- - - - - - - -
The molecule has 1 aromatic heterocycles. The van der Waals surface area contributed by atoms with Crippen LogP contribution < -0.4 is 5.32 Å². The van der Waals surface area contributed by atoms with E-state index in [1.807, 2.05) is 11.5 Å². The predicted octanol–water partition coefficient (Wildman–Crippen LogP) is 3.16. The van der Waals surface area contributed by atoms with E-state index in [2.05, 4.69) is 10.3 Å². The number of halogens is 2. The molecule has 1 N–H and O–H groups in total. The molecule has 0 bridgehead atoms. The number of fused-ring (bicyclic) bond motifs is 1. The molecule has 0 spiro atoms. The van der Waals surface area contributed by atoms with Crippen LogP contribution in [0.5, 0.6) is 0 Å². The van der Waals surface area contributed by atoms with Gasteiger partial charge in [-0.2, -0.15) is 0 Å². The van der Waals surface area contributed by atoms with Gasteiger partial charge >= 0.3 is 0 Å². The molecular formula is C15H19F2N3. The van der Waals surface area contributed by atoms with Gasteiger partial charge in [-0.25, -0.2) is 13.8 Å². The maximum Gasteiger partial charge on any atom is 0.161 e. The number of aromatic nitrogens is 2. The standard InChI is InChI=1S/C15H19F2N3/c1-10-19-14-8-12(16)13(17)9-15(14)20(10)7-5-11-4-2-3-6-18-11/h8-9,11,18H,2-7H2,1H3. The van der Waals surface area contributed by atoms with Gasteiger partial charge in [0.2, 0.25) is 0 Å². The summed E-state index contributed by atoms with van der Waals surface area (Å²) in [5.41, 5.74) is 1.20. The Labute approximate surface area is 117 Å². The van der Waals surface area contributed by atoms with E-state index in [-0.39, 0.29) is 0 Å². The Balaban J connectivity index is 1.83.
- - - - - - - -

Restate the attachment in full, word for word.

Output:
The molecule has 1 aromatic heterocycles. The van der Waals surface area contributed by atoms with Crippen LogP contribution < -0.4 is 5.32 Å². The van der Waals surface area contributed by atoms with E-state index in [1.807, 2.05) is 11.5 Å². The predicted octanol–water partition coefficient (Wildman–Crippen LogP) is 3.16. The van der Waals surface area contributed by atoms with E-state index in [2.05, 4.69) is 10.3 Å². The number of halogens is 2. The molecule has 1 N–H and O–H groups in total. The molecule has 0 bridgehead atoms. The number of fused-ring (bicyclic) bond motifs is 1. The molecule has 0 spiro atoms. The van der Waals surface area contributed by atoms with Crippen LogP contribution in [0.5, 0.6) is 0 Å². The van der Waals surface area contributed by atoms with Gasteiger partial charge in [-0.2, -0.15) is 0 Å². The van der Waals surface area contributed by atoms with Gasteiger partial charge >= 0.3 is 0 Å². The molecular formula is C15H19F2N3. The van der Waals surface area contributed by atoms with Gasteiger partial charge in [-0.25, -0.2) is 13.8 Å². The maximum Gasteiger partial charge on any atom is 0.161 e. The number of aromatic nitrogens is 2. The standard InChI is InChI=1S/C15H19F2N3/c1-10-19-14-8-12(16)13(17)9-15(14)20(10)7-5-11-4-2-3-6-18-11/h8-9,11,18H,2-7H2,1H3. The van der Waals surface area contributed by atoms with Gasteiger partial charge in [0.2, 0.25) is 0 Å². The summed E-state index contributed by atoms with van der Waals surface area (Å²) in [5.41, 5.74) is 1.20. The Labute approximate surface area is 117 Å². The van der Waals surface area contributed by atoms with E-state index in [-0.39, 0.29) is 0 Å². The Balaban J connectivity index is 1.83.